States of Sentiment proposes that our responses to various situations, events and representations are not entirely private, individual and internal. They have a crucial social dimension.
Emotions are a result of the internalisation of cultural codes and discourses that inform, and even determine the appropriateness or inappropriateness of emotional responses.
We see a terrorist as a threat, a cyclone as worrying, a rags-to-riches story as a feel-good moment. We mourn the sudden death of Michael Jackson, we rejoice in the victory of a triumphant Tendulkar and we react with horror and shock to 9/11. All of these are emotional responses to specific representational strategies that present these people and events in particular ways. These strategies in turn construct our emotional relations to the events and people.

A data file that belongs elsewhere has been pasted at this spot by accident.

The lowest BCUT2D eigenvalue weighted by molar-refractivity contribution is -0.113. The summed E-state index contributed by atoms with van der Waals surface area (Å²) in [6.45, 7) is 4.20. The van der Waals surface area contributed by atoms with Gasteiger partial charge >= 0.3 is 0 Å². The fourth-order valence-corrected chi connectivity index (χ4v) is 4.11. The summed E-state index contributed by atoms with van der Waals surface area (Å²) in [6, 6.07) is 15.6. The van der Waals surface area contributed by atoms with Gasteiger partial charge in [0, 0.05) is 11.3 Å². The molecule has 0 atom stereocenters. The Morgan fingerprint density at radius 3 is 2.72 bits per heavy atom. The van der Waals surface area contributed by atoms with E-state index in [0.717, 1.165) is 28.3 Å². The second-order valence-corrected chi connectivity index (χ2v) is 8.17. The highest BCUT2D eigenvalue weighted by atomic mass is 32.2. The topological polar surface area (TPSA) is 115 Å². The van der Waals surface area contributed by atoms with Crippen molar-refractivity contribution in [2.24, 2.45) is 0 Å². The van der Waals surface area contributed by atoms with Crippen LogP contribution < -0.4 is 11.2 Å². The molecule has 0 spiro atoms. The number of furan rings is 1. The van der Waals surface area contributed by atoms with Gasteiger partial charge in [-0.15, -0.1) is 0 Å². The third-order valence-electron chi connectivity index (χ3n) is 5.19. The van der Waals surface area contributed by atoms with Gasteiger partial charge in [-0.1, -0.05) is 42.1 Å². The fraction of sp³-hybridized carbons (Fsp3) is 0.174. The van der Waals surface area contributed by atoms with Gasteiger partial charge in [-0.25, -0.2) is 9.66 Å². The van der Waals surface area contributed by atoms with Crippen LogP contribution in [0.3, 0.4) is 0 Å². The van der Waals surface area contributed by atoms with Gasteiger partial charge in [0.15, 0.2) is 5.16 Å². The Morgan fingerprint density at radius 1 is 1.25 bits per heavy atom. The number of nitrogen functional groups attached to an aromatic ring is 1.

Exactly how sentiments of care, passion, desire, pleasure, fear, sympathy or pity are discursively commodified (made a commodity) in the mass media, films, reportage and the other public cultural forms today is the subject of this book. It demonstrates how cultures today are getting emotion-driven.
States of Sentiment is organised around four ‘sentiments’—well-being, suffering, aversion and hope. It uses reality TV, hate speech, self-help literature, media coverage of 9/11 and 26/11, autobiographies, websites and films, and blends theoretical insights with elements of innovative inquiry, to show how emotions are packaged and how these emotions then determine social relations themselves.